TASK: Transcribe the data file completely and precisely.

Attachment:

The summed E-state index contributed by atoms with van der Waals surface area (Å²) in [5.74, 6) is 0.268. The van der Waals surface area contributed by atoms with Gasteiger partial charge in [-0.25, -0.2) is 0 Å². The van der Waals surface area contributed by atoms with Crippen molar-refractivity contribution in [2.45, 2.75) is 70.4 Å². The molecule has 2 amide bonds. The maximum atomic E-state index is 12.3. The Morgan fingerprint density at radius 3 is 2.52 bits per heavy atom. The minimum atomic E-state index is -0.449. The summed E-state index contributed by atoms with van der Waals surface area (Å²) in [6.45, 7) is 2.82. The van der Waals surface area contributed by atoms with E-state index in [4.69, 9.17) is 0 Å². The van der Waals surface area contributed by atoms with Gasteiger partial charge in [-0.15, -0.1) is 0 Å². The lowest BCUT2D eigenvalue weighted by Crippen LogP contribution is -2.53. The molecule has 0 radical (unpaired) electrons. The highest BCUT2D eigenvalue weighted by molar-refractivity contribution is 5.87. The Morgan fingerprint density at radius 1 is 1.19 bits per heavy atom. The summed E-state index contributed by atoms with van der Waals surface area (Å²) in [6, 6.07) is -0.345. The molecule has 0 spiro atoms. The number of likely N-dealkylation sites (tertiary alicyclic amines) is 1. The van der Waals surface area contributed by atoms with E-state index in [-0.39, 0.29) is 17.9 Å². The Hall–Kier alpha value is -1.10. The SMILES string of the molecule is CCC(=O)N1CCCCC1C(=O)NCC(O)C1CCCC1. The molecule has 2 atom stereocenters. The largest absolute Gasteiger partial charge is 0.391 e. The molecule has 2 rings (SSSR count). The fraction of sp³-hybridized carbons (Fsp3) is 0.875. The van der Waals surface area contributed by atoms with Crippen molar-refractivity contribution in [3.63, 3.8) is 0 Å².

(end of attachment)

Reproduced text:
The summed E-state index contributed by atoms with van der Waals surface area (Å²) in [5.74, 6) is 0.268. The van der Waals surface area contributed by atoms with Gasteiger partial charge in [-0.25, -0.2) is 0 Å². The van der Waals surface area contributed by atoms with Crippen molar-refractivity contribution in [2.45, 2.75) is 70.4 Å². The molecule has 2 amide bonds. The maximum atomic E-state index is 12.3. The Morgan fingerprint density at radius 3 is 2.52 bits per heavy atom. The minimum atomic E-state index is -0.449. The summed E-state index contributed by atoms with van der Waals surface area (Å²) in [6.45, 7) is 2.82. The van der Waals surface area contributed by atoms with E-state index in [4.69, 9.17) is 0 Å². The van der Waals surface area contributed by atoms with Gasteiger partial charge in [-0.15, -0.1) is 0 Å². The lowest BCUT2D eigenvalue weighted by Crippen LogP contribution is -2.53. The molecule has 0 radical (unpaired) electrons. The highest BCUT2D eigenvalue weighted by molar-refractivity contribution is 5.87. The Morgan fingerprint density at radius 1 is 1.19 bits per heavy atom. The summed E-state index contributed by atoms with van der Waals surface area (Å²) in [6, 6.07) is -0.345. The molecule has 0 spiro atoms. The number of likely N-dealkylation sites (tertiary alicyclic amines) is 1. The van der Waals surface area contributed by atoms with E-state index in [-0.39, 0.29) is 17.9 Å². The Hall–Kier alpha value is -1.10. The SMILES string of the molecule is CCC(=O)N1CCCCC1C(=O)NCC(O)C1CCCC1. The molecule has 2 atom stereocenters. The largest absolute Gasteiger partial charge is 0.391 e. The molecule has 2 rings (SSSR count). The fraction of sp³-hybridized carbons (Fsp3) is 0.875. The van der Waals surface area contributed by atoms with Crippen molar-refractivity contribution in [3.63, 3.8) is 0 Å².